As policymakers around the world struggle to deal with the new coronavirus and its aftermath, they will have to confront the fact that the global economy doesn’t work as they thought it did. Globalization calls for an ever-increasing specialization of labor across countries, a model that creates extraordinary efficiencies but also extraordinary vulnerabilities. Shocks such as the COVID-19 pandemic reveal these vulnerabilities. Single-source providers, or regions of the world that specialize in one particular product, can create unexpected fragility in moments of crisis, causing supply chains to break down. In the coming months, many more of these vulnerabilities will be exposed.

The result may be a shift in global politics. With the health and safety of their citizens at stake, countries may decide to block exports or seize critical supplies, even if doing so hurts their allies and neighbors. Such a retreat from globalization would make generosity an even more powerful tool of influence for states that can afford it. So far, the United States has not been a leader in the global response to the new coronavirus, and it has ceded at least some of that role to China. This pandemic is reshaping the geopolitics of globalization, but the United States isn’t adapting. Instead, it’s sick and hiding under the covers.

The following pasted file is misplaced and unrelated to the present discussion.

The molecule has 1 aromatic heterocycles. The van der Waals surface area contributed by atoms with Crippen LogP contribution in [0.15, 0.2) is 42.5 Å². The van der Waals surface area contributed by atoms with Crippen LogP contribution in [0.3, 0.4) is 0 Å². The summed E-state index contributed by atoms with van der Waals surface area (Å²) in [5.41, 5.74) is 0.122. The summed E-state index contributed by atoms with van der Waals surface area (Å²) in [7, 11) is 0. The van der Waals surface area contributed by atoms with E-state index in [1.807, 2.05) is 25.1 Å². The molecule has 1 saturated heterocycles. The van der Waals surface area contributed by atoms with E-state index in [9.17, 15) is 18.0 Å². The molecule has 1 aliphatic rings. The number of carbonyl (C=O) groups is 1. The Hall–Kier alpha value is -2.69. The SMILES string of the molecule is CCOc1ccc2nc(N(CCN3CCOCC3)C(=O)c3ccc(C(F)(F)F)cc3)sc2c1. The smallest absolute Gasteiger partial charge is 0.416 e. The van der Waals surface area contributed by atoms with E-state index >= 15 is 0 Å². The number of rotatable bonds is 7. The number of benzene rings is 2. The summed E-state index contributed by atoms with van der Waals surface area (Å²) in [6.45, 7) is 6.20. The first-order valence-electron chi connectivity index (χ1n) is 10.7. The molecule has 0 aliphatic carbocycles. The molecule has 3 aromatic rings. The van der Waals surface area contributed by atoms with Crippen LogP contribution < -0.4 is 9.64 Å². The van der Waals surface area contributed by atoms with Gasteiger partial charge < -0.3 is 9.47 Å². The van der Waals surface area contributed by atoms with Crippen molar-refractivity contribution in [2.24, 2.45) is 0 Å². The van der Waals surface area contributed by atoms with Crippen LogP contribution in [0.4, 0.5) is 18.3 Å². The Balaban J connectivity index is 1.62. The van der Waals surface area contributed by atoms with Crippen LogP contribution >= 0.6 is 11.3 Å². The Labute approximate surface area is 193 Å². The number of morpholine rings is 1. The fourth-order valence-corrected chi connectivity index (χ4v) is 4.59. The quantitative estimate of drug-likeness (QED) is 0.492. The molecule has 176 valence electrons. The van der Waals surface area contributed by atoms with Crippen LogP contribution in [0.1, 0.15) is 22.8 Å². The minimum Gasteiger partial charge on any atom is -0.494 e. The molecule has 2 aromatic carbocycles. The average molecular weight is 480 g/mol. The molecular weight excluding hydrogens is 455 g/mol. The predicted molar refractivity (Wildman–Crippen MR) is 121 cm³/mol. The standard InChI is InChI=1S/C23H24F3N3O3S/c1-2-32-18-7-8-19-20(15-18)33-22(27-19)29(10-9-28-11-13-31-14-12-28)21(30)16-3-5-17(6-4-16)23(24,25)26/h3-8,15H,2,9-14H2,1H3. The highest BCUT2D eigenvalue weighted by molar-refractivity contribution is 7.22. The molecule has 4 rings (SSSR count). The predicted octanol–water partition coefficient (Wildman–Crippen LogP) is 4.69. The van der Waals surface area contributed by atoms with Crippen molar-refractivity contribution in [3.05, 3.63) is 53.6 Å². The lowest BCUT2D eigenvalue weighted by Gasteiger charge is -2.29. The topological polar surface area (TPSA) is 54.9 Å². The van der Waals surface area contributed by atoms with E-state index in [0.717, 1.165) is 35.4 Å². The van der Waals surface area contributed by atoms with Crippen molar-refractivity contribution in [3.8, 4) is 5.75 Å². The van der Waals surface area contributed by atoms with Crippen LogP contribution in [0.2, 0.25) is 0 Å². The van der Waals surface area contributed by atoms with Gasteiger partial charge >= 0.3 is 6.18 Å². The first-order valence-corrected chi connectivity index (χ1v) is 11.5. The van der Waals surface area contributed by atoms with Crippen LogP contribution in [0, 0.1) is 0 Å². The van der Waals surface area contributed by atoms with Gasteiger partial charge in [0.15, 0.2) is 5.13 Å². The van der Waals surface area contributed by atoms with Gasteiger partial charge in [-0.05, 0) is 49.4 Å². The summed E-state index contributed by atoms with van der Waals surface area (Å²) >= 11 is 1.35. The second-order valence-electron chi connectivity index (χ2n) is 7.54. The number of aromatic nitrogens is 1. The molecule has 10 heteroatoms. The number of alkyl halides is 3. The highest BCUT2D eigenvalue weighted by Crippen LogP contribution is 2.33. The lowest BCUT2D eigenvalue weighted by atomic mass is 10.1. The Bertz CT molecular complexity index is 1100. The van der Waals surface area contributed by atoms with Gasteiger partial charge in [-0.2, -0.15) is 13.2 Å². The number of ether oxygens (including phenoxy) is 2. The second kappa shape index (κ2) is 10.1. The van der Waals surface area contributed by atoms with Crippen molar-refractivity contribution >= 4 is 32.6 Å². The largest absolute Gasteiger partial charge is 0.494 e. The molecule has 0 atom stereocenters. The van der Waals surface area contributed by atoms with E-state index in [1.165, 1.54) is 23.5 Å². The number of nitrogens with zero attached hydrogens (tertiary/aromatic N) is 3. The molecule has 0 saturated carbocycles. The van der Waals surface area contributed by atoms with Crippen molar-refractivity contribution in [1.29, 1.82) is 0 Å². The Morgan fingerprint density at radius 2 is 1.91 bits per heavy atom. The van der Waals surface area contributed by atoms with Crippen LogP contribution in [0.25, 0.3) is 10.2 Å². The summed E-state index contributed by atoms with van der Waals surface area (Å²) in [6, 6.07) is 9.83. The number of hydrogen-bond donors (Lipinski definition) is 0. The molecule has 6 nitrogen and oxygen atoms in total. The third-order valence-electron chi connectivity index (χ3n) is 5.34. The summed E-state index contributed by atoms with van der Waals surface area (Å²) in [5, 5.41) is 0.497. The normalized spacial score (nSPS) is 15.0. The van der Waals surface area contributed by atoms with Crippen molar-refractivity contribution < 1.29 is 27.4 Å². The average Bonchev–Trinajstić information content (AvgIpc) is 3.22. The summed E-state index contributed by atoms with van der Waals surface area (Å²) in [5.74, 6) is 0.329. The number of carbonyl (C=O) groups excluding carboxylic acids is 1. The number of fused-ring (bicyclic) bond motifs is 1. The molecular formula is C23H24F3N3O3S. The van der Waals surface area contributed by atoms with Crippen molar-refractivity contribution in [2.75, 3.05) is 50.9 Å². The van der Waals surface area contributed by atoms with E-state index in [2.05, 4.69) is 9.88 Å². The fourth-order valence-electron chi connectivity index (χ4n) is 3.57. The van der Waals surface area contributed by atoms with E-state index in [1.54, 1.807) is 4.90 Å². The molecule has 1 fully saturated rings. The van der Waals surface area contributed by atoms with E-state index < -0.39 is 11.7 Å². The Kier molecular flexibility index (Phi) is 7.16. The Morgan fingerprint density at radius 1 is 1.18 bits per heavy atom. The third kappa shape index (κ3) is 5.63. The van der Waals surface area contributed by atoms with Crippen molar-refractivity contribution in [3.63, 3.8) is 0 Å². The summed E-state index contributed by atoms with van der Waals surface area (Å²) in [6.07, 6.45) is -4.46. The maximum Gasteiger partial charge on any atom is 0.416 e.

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  • HENRY FARRELL is Professor of Political Science and International Affairs at George Washington University.
  • ABRAHAM NEWMAN is a Professor at the Edmund A. Walsh School of Foreign Service and Government Department at Georgetown University.